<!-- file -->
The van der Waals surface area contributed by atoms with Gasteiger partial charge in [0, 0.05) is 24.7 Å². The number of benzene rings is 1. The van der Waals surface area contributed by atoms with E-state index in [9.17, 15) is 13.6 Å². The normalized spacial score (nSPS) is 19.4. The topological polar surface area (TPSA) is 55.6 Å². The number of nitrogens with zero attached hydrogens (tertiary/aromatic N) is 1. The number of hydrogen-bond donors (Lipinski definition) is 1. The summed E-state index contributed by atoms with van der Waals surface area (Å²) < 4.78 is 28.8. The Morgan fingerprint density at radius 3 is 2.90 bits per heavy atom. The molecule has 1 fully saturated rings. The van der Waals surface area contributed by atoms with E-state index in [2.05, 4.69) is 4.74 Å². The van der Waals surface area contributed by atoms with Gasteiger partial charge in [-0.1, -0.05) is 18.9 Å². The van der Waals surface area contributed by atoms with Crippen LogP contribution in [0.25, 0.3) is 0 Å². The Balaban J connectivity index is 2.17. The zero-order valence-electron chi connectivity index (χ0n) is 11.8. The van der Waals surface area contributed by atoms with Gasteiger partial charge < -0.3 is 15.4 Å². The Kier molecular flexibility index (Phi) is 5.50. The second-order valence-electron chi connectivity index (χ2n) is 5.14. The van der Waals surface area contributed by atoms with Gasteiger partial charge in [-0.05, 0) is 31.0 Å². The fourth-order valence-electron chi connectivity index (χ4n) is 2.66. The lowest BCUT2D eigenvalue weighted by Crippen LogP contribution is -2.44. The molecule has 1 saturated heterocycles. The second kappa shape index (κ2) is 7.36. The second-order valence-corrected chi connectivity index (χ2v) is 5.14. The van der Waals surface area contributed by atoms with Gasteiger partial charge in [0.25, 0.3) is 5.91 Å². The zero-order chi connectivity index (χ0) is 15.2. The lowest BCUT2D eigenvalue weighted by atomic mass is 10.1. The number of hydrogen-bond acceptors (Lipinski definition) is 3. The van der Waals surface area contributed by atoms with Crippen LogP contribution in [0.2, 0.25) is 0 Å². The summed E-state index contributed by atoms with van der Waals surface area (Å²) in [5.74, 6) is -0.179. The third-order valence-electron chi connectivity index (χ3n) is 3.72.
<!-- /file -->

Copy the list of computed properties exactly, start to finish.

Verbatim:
The van der Waals surface area contributed by atoms with Gasteiger partial charge in [0, 0.05) is 24.7 Å². The number of benzene rings is 1. The van der Waals surface area contributed by atoms with E-state index in [9.17, 15) is 13.6 Å². The normalized spacial score (nSPS) is 19.4. The topological polar surface area (TPSA) is 55.6 Å². The number of nitrogens with zero attached hydrogens (tertiary/aromatic N) is 1. The number of hydrogen-bond donors (Lipinski definition) is 1. The summed E-state index contributed by atoms with van der Waals surface area (Å²) < 4.78 is 28.8. The Morgan fingerprint density at radius 3 is 2.90 bits per heavy atom. The molecule has 1 fully saturated rings. The van der Waals surface area contributed by atoms with E-state index in [2.05, 4.69) is 4.74 Å². The van der Waals surface area contributed by atoms with Gasteiger partial charge in [-0.1, -0.05) is 18.9 Å². The van der Waals surface area contributed by atoms with Crippen LogP contribution in [0.25, 0.3) is 0 Å². The Balaban J connectivity index is 2.17. The zero-order valence-electron chi connectivity index (χ0n) is 11.8. The van der Waals surface area contributed by atoms with Gasteiger partial charge < -0.3 is 15.4 Å². The Kier molecular flexibility index (Phi) is 5.50. The second-order valence-electron chi connectivity index (χ2n) is 5.14. The van der Waals surface area contributed by atoms with Gasteiger partial charge in [-0.05, 0) is 31.0 Å². The fourth-order valence-electron chi connectivity index (χ4n) is 2.66. The lowest BCUT2D eigenvalue weighted by Crippen LogP contribution is -2.44. The molecule has 1 saturated heterocycles. The second kappa shape index (κ2) is 7.36. The second-order valence-corrected chi connectivity index (χ2v) is 5.14. The van der Waals surface area contributed by atoms with Gasteiger partial charge in [0.25, 0.3) is 5.91 Å². The zero-order chi connectivity index (χ0) is 15.2. The lowest BCUT2D eigenvalue weighted by atomic mass is 10.1. The number of hydrogen-bond acceptors (Lipinski definition) is 3. The van der Waals surface area contributed by atoms with Crippen LogP contribution in [0.2, 0.25) is 0 Å². The summed E-state index contributed by atoms with van der Waals surface area (Å²) in [5.74, 6) is -0.179. The third-order valence-electron chi connectivity index (χ3n) is 3.72.